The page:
Moab by Legion Unveils Moenkopi Line

Press Release—Legion Paper has announced its Moab brand will unveil its most unique product yet, Moenkopi Japanese Washi.

Brought to market in conjunction with the Awagami Factory of Tokushima, Japan, Moenkopi is the newest
product introduced by Moab and continues its tradition of developing and supplying the most innovative and
unique inkjet papers available today.

Moenkopi is a line of traditional Japanese Washi designed and coated for digital photographers and artists. Washi is literally Japanese Paper and has been part of the Japanese tradition for over 14 centuries. Unlike most papers, Washi is made from sustainable and environmentally friendly fibers like Kozo (mulberry) and Hemp.

All three of the Moenkopi papers incorporate the use of Kozo fibers. These fibers are harvested from live shrubs which continue to grow and produce after the harvest. This method of paper making is the most environmentally responsible today and is a driving force for the introduction of the Moenkopi line. Going one step further, the line incorporates a 100% handmade sheet, Bizan which utilizes the power of the sun to dry the sheet. Drying paper is traditionally the most energy intensive process in papermaking because of the large continuous heat ovens required.

The Moenkopi suite of products consists of three archival grades:

Kozo 110 has the smooth surface of a hot press art paper without losing the sensual nature of traditional Japanese Washi. Machinemade in Tokushima, Japan using the Kozo fiber. This white 110gsm sheet is available in A4 and A3+ (13x19) sizes in quantities of 10 sheets with rolls available as special order.

Unryu 55 is made by adding long course fibers to a wet layer of Kozo on the mould. A highly decorative sheet which is perfect for adding depth to a print. The name Unryu literally translates to ‘cloud dragon paper’. This natural white 55gsm sheet is available in quantities of 10 sheets of A4 and A3+ (13x19) as well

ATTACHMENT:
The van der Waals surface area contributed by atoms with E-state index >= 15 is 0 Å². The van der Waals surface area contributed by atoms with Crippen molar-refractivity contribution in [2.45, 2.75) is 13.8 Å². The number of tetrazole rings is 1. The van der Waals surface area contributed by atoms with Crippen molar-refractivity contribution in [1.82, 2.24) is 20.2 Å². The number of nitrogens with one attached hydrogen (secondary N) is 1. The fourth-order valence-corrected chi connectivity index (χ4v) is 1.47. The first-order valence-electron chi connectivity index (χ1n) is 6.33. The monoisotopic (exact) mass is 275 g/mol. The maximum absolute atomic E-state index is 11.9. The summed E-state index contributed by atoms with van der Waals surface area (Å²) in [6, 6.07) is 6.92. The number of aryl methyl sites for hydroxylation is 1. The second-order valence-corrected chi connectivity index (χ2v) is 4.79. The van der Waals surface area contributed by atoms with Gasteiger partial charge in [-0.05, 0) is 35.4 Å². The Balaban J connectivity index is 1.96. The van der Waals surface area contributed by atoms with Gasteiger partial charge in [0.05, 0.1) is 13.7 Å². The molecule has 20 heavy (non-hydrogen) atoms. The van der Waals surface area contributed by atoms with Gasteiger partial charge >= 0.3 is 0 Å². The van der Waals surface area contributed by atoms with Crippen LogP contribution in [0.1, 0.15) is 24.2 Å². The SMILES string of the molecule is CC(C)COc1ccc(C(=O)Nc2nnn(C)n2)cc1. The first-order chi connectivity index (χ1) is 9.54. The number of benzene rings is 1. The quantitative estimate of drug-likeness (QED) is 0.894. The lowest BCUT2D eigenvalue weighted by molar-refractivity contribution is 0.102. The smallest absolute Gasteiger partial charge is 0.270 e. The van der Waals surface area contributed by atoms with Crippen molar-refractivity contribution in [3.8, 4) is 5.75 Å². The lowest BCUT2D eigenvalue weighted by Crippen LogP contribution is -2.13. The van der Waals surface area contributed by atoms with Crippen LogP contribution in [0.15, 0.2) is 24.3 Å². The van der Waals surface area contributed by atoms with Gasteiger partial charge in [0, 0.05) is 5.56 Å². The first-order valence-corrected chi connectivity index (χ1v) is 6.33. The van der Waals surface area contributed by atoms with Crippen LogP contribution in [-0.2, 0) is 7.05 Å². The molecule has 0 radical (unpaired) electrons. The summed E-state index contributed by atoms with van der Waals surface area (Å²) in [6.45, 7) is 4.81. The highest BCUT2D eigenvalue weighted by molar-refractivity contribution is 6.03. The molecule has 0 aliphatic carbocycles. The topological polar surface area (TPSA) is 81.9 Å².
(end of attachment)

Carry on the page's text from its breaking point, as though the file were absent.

as 44”x15m rolls.

Bizan 300 are individually handmade sheets produced by Japanese artisans at the Awagami mill in Tokushima, Japan. Made from environmentally friendly Kozo and Hemp fibers featuring four naturally deckled edges then dried beneath the rising sun. Moenkopi Bizan represents the ultimate in Japanese craftsmanship. This natural white 300gsm paper is available in single sheet quantities in the A4 and A3 sizes only.

This backlit image of Moenkopi Unryu 55 shows the Kozo fibers that give the paper its character. 


“We are excited at the opportunity to work with Awagami in introducing such an innovative product in the art and photography markets,” said Gregory Schern, Director of Digital Imaging at Legion Paper. “Artists are always searching for new mediums to create work, and the unique texture and characteristics of Moenkopi present opportunities for creatives looking to push the boundary. Moab by Legion Paper is enthusiastic to introduce another product that will open the door to new levels of creativity.”

Moenkopi [moe-in-koe-pee] is a Native American name that was used to identify a mudstone layer of rock common in the Moab area. The world-famous Fisher Towers, seen in many a John Wayne film, were formed in this strata. These unique towers seem to flow from the earth. It is fitting then that we would use the Moenkopi name to describe our line of environementally-friendly Japanese Washi.


TrackBack URL for this entry:

Comments (2)

Do you have a KOZO that will feed through my 44" HP Z wide format printer.

It needs to be white and without big fibers like in your photograph.

I will laminate the Kozo under fiberglass and polyester resin.

This question would best be posed to Moab rather than the magazine. You can reach them by phone or through the e-mail form at this link:

In my experience, Moab has very responsive and helpful customer support.


This page contains a single entry from the blog posted on October 26, 2007 9:45 AM.

The previous post in this blog was Canon EOS 40D High ISO Image of California Wildfire.

The next post in this blog is Creative Color Temperature and Raw Processing.

Many more can be found on the main index page or by looking through the archives.

Powered by
Movable Type 5.2.7